Ireland’s capital city is currently buzzing with hi-tech entrepreneurs, world-renowned thought-leaders and high-flying investors. They are part of the estimated 20,000 attending the Web Summit, which has been lauded as the “new hot ticket on the tech conference scene,” by Forbes magazine.
But while the Web Summit provides a focal point for Ireland’s vibrant start-up scene and its rapidly evolving High Growth sector, it is far more significant than that.
Ireland’s Foreign Direct Investment (FDI) reputation sometimes used to revolve around being a low-cost centre for the manufacturing, sales and customer service functions of multinationals. But in the global and highly competitive world of FDI, relying on cost alone was never going to endlessly meet investment and job creation targets.
Ireland is always looking to improve its attractiveness and long ago realised embracing the knowledge economy and innovation was key.
The success of the Web Summit is proof that Ireland has managed to move up the innovation chain and has developed into a key location where companies can come to create products and services, engage in research and development, and launch High Growth operations to scale up and rapidly grow.
Indeed, Ireland has just been ranked the top destination for added value of FDI programmes in the IBM Global Location Trends report for the second year in a row.
This accolade has resulted “from the country’s success in attracting research and development (R&D) activities in life sciences and ICT coupled with high-value investment in financial services,” according to the report.
Ireland has also achieved 13th position in a survey of 189 economies for the ease of doing business by the World Bank ‘Doing Business 2015’ Report. This is an improvement of four places since last year and ranks ahead of FDI competitors such as Switzerland, Netherlands and Israel.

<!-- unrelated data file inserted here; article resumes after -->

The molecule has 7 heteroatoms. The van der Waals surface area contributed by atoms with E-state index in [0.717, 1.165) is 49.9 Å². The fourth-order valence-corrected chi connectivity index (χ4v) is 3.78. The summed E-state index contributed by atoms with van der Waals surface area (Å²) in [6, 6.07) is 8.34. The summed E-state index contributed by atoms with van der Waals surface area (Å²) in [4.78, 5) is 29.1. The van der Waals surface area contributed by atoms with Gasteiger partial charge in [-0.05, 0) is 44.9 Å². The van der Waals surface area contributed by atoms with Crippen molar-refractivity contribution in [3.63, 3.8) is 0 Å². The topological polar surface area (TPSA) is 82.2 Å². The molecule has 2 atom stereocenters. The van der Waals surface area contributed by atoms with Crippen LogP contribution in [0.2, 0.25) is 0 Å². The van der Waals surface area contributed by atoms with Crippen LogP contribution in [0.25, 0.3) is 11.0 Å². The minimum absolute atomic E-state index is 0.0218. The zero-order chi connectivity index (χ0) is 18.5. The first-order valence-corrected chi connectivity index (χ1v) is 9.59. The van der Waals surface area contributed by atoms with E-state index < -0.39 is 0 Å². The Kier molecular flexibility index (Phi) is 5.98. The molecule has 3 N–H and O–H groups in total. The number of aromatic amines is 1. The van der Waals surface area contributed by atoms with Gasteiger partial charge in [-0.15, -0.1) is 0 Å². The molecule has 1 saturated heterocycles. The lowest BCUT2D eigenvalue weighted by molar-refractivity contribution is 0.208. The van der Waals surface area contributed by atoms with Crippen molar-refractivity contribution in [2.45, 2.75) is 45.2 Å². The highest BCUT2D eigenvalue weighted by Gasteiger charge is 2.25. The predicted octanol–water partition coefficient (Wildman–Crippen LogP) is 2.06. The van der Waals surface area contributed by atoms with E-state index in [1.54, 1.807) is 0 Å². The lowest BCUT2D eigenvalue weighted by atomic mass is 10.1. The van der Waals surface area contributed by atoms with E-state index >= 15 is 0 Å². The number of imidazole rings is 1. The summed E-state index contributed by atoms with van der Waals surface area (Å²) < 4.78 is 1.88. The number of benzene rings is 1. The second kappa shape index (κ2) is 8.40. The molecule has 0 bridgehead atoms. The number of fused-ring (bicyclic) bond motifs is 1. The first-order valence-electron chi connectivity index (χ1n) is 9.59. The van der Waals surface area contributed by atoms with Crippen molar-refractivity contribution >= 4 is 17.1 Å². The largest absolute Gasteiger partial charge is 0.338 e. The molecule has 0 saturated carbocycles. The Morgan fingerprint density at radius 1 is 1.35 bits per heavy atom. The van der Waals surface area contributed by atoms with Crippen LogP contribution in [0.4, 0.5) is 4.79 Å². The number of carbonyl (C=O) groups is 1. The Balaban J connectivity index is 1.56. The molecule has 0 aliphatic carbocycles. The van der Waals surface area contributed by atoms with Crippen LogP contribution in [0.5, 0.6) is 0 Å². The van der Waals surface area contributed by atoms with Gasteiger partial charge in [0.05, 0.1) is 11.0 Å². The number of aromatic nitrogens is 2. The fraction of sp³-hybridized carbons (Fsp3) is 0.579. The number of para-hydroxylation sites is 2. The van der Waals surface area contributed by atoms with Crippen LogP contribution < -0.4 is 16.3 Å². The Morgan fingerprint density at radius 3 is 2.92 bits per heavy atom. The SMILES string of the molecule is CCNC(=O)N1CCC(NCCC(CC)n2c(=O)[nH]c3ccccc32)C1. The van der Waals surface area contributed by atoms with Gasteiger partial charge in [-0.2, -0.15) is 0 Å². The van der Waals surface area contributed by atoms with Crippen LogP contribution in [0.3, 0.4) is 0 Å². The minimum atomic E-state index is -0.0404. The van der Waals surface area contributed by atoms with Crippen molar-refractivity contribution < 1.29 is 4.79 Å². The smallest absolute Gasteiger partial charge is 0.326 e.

Investing in Innovation
Ireland’s innovation and start-up eco-system is thriving not only due to the ease of doing business, but because of the vast talent pool available and the ability to feed into the massive multinational presence the country has to offer.
Those attending the Dublin Web Summit will witness for themselves how much Ireland has invested in its innovation infrastructure and R&D systems.
Just over a week ago the Government announced the creation of five new "world-class" research centres. They will join the seven existing R&D centres that work alongside the many incubators, universities and research labs that provide cutting edge facilities to both international and indigenous companies.
It is this focus on innovation that has helped Ireland attract the very High Growth business owners that flock to the Dublin Web Summit every year.
Such investment has also seen a rapid rise in the number of companies turning to Irish research organisations in order to tap into their knowledge in order to boost their commercial endeavours. This figure was 15pc higher in 2013 than the previous year, according to a report by Knowledge Transfer Ireland (KTI).
This specifically helps enable the transfer of commercially valuable knowledge from the research system into Irish industry. The resulting innovation will help drive competitive advantage and sustainable job creation into the future.
So this year’s Web Summit marks a key milestone in Ireland’s rapidly evolving innovation evolution. It underlines our success in attracting the world’s best and brightest multinationals is now feeding back into a vibrant and thriving innovation eco-system.
And it is this system that will not only develop multinationals of the future, but will help spawn a generation of homegrown success stories well into the future.
Caitriona O'Kennedy, Head of Marketing Communications
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